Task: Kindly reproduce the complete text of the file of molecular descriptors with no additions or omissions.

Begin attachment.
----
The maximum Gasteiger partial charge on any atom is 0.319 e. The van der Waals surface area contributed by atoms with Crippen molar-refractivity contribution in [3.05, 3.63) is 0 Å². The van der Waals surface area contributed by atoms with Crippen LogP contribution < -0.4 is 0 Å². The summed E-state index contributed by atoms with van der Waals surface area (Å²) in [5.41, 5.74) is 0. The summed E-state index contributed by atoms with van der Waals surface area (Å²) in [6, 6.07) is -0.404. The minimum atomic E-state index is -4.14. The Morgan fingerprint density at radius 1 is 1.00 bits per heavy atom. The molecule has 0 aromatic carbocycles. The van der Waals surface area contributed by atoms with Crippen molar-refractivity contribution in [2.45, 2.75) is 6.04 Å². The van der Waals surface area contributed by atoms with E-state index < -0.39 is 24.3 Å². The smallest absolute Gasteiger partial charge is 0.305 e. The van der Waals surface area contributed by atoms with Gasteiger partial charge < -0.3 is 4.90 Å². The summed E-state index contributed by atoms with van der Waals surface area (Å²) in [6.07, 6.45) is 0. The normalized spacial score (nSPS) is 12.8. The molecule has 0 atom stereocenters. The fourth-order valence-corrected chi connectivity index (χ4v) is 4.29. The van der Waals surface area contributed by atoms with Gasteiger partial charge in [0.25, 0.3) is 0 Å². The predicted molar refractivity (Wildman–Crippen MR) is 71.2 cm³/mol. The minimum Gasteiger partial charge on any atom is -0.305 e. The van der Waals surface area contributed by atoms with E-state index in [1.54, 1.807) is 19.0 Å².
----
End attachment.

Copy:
The maximum Gasteiger partial charge on any atom is 0.319 e. The van der Waals surface area contributed by atoms with Crippen molar-refractivity contribution in [3.05, 3.63) is 0 Å². The van der Waals surface area contributed by atoms with Crippen LogP contribution < -0.4 is 0 Å². The summed E-state index contributed by atoms with van der Waals surface area (Å²) in [5.41, 5.74) is 0. The summed E-state index contributed by atoms with van der Waals surface area (Å²) in [6, 6.07) is -0.404. The minimum atomic E-state index is -4.14. The Morgan fingerprint density at radius 1 is 1.00 bits per heavy atom. The molecule has 0 aromatic carbocycles. The van der Waals surface area contributed by atoms with Crippen molar-refractivity contribution in [2.45, 2.75) is 6.04 Å². The van der Waals surface area contributed by atoms with E-state index < -0.39 is 24.3 Å². The smallest absolute Gasteiger partial charge is 0.305 e. The van der Waals surface area contributed by atoms with Gasteiger partial charge < -0.3 is 4.90 Å². The summed E-state index contributed by atoms with van der Waals surface area (Å²) in [6.07, 6.45) is 0. The normalized spacial score (nSPS) is 12.8. The molecule has 0 atom stereocenters. The fourth-order valence-corrected chi connectivity index (χ4v) is 4.29. The van der Waals surface area contributed by atoms with Gasteiger partial charge in [0.25, 0.3) is 0 Å². The predicted molar refractivity (Wildman–Crippen MR) is 71.2 cm³/mol. The minimum Gasteiger partial charge on any atom is -0.305 e. The van der Waals surface area contributed by atoms with E-state index in [1.54, 1.807) is 19.0 Å².